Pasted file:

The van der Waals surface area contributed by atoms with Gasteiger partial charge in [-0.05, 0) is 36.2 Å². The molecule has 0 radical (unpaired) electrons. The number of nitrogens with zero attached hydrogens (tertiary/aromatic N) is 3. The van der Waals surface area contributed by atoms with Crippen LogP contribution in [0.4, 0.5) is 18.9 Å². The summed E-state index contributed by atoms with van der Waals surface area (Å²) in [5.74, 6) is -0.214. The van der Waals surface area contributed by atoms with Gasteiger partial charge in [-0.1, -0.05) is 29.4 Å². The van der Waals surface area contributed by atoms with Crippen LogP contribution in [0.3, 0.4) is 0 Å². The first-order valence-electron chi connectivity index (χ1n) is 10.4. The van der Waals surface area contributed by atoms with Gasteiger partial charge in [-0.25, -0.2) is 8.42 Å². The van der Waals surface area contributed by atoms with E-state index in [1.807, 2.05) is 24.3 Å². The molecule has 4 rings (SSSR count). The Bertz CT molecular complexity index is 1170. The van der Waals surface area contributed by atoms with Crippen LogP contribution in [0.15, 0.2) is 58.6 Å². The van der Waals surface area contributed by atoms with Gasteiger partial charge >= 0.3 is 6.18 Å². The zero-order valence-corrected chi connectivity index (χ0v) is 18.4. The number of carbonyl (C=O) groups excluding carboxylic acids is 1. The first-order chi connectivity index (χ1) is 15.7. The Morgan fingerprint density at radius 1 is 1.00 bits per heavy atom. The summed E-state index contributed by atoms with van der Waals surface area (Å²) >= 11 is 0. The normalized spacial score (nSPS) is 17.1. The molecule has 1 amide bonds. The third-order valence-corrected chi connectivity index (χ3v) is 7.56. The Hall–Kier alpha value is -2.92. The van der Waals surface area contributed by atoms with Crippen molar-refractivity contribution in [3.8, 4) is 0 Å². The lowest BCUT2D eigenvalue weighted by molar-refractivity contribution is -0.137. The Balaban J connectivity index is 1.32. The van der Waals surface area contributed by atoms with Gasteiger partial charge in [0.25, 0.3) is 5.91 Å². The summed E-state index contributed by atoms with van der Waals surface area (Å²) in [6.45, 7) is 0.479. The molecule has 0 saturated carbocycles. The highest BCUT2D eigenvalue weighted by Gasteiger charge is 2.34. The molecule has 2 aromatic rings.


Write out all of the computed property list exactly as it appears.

The van der Waals surface area contributed by atoms with Gasteiger partial charge in [-0.05, 0) is 36.2 Å². The molecule has 0 radical (unpaired) electrons. The number of nitrogens with zero attached hydrogens (tertiary/aromatic N) is 3. The van der Waals surface area contributed by atoms with Crippen LogP contribution in [0.4, 0.5) is 18.9 Å². The summed E-state index contributed by atoms with van der Waals surface area (Å²) in [5.74, 6) is -0.214. The van der Waals surface area contributed by atoms with Gasteiger partial charge in [-0.1, -0.05) is 29.4 Å². The van der Waals surface area contributed by atoms with Crippen LogP contribution in [0.3, 0.4) is 0 Å². The first-order valence-electron chi connectivity index (χ1n) is 10.4. The van der Waals surface area contributed by atoms with Gasteiger partial charge in [-0.25, -0.2) is 8.42 Å². The van der Waals surface area contributed by atoms with E-state index in [1.807, 2.05) is 24.3 Å². The molecule has 4 rings (SSSR count). The Bertz CT molecular complexity index is 1170. The van der Waals surface area contributed by atoms with Crippen LogP contribution in [0.15, 0.2) is 58.6 Å². The van der Waals surface area contributed by atoms with Gasteiger partial charge >= 0.3 is 6.18 Å². The zero-order valence-corrected chi connectivity index (χ0v) is 18.4. The number of carbonyl (C=O) groups excluding carboxylic acids is 1. The first-order chi connectivity index (χ1) is 15.7. The Morgan fingerprint density at radius 1 is 1.00 bits per heavy atom. The summed E-state index contributed by atoms with van der Waals surface area (Å²) >= 11 is 0. The normalized spacial score (nSPS) is 17.1. The molecule has 1 amide bonds. The third-order valence-corrected chi connectivity index (χ3v) is 7.56. The Hall–Kier alpha value is -2.92. The van der Waals surface area contributed by atoms with Crippen molar-refractivity contribution in [3.8, 4) is 0 Å². The lowest BCUT2D eigenvalue weighted by molar-refractivity contribution is -0.137. The Balaban J connectivity index is 1.32. The van der Waals surface area contributed by atoms with Gasteiger partial charge in [0.25, 0.3) is 5.91 Å². The summed E-state index contributed by atoms with van der Waals surface area (Å²) in [6.45, 7) is 0.479. The molecule has 0 saturated carbocycles. The highest BCUT2D eigenvalue weighted by Gasteiger charge is 2.34. The molecule has 2 aromatic rings.